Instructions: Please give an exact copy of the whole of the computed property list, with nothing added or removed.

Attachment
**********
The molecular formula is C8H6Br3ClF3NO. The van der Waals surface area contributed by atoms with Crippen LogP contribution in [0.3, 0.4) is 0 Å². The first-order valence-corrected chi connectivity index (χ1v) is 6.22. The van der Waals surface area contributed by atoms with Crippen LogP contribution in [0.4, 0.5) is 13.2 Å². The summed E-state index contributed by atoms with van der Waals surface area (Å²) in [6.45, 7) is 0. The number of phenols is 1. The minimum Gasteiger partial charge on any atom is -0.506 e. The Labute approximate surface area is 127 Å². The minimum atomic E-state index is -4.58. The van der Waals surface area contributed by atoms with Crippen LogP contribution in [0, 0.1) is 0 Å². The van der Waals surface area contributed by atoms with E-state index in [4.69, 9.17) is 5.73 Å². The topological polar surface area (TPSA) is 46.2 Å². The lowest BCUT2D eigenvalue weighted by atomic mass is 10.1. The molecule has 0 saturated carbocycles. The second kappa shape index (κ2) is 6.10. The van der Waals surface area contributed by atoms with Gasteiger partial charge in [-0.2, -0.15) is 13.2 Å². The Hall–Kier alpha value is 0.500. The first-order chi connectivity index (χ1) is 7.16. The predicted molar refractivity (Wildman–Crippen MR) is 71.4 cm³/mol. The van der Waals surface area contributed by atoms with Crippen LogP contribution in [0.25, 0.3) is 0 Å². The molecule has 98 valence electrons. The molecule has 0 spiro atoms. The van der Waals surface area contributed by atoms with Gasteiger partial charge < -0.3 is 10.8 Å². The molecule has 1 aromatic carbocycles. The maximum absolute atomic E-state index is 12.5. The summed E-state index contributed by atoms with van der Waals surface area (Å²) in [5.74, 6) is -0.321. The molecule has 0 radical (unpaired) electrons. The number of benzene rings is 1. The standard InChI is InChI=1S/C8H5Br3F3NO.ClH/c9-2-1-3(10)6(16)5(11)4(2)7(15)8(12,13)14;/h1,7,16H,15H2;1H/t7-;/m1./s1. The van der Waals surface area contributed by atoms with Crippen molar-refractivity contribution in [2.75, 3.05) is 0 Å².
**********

The molecular formula is C8H6Br3ClF3NO. The van der Waals surface area contributed by atoms with Crippen LogP contribution in [0.3, 0.4) is 0 Å². The first-order valence-corrected chi connectivity index (χ1v) is 6.22. The van der Waals surface area contributed by atoms with Crippen LogP contribution in [0.4, 0.5) is 13.2 Å². The summed E-state index contributed by atoms with van der Waals surface area (Å²) in [6.45, 7) is 0. The number of phenols is 1. The minimum Gasteiger partial charge on any atom is -0.506 e. The Labute approximate surface area is 127 Å². The minimum atomic E-state index is -4.58. The van der Waals surface area contributed by atoms with Crippen LogP contribution in [0, 0.1) is 0 Å². The van der Waals surface area contributed by atoms with E-state index in [4.69, 9.17) is 5.73 Å². The topological polar surface area (TPSA) is 46.2 Å². The lowest BCUT2D eigenvalue weighted by atomic mass is 10.1. The molecule has 0 saturated carbocycles. The second kappa shape index (κ2) is 6.10. The van der Waals surface area contributed by atoms with Gasteiger partial charge in [-0.2, -0.15) is 13.2 Å². The Hall–Kier alpha value is 0.500. The first-order chi connectivity index (χ1) is 7.16. The predicted molar refractivity (Wildman–Crippen MR) is 71.4 cm³/mol. The van der Waals surface area contributed by atoms with Crippen LogP contribution in [0.25, 0.3) is 0 Å². The molecule has 98 valence electrons. The molecule has 0 spiro atoms. The van der Waals surface area contributed by atoms with Gasteiger partial charge < -0.3 is 10.8 Å². The molecule has 1 aromatic carbocycles. The maximum absolute atomic E-state index is 12.5. The summed E-state index contributed by atoms with van der Waals surface area (Å²) in [5.74, 6) is -0.321. The molecule has 0 radical (unpaired) electrons. The number of benzene rings is 1. The standard InChI is InChI=1S/C8H5Br3F3NO.ClH/c9-2-1-3(10)6(16)5(11)4(2)7(15)8(12,13)14;/h1,7,16H,15H2;1H/t7-;/m1./s1. The van der Waals surface area contributed by atoms with Crippen molar-refractivity contribution in [2.75, 3.05) is 0 Å².